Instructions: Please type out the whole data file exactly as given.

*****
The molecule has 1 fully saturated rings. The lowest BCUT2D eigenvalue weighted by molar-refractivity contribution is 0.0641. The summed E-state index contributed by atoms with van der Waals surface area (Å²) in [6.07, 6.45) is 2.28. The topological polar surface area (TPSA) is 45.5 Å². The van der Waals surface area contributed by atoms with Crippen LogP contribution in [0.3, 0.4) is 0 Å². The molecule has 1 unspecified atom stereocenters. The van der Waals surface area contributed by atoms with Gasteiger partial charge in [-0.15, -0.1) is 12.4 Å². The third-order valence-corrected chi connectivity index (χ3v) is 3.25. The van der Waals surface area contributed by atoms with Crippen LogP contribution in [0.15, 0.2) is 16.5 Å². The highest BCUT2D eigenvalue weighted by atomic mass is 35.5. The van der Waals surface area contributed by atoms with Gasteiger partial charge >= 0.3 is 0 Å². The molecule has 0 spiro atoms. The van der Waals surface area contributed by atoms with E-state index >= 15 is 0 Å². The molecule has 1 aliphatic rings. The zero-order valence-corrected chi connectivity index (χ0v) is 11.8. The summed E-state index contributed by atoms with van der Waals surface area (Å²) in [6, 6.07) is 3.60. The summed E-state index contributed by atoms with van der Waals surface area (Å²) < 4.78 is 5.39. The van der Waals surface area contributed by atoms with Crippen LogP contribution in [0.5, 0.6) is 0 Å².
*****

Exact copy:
The molecule has 1 fully saturated rings. The lowest BCUT2D eigenvalue weighted by molar-refractivity contribution is 0.0641. The summed E-state index contributed by atoms with van der Waals surface area (Å²) in [6.07, 6.45) is 2.28. The topological polar surface area (TPSA) is 45.5 Å². The van der Waals surface area contributed by atoms with Crippen LogP contribution in [0.3, 0.4) is 0 Å². The molecule has 1 unspecified atom stereocenters. The van der Waals surface area contributed by atoms with Gasteiger partial charge in [-0.15, -0.1) is 12.4 Å². The third-order valence-corrected chi connectivity index (χ3v) is 3.25. The van der Waals surface area contributed by atoms with Crippen LogP contribution in [0.15, 0.2) is 16.5 Å². The highest BCUT2D eigenvalue weighted by atomic mass is 35.5. The van der Waals surface area contributed by atoms with Gasteiger partial charge >= 0.3 is 0 Å². The molecule has 0 spiro atoms. The van der Waals surface area contributed by atoms with E-state index >= 15 is 0 Å². The molecule has 1 aliphatic rings. The zero-order valence-corrected chi connectivity index (χ0v) is 11.8. The summed E-state index contributed by atoms with van der Waals surface area (Å²) in [6, 6.07) is 3.60. The summed E-state index contributed by atoms with van der Waals surface area (Å²) < 4.78 is 5.39. The van der Waals surface area contributed by atoms with Crippen LogP contribution in [0.5, 0.6) is 0 Å².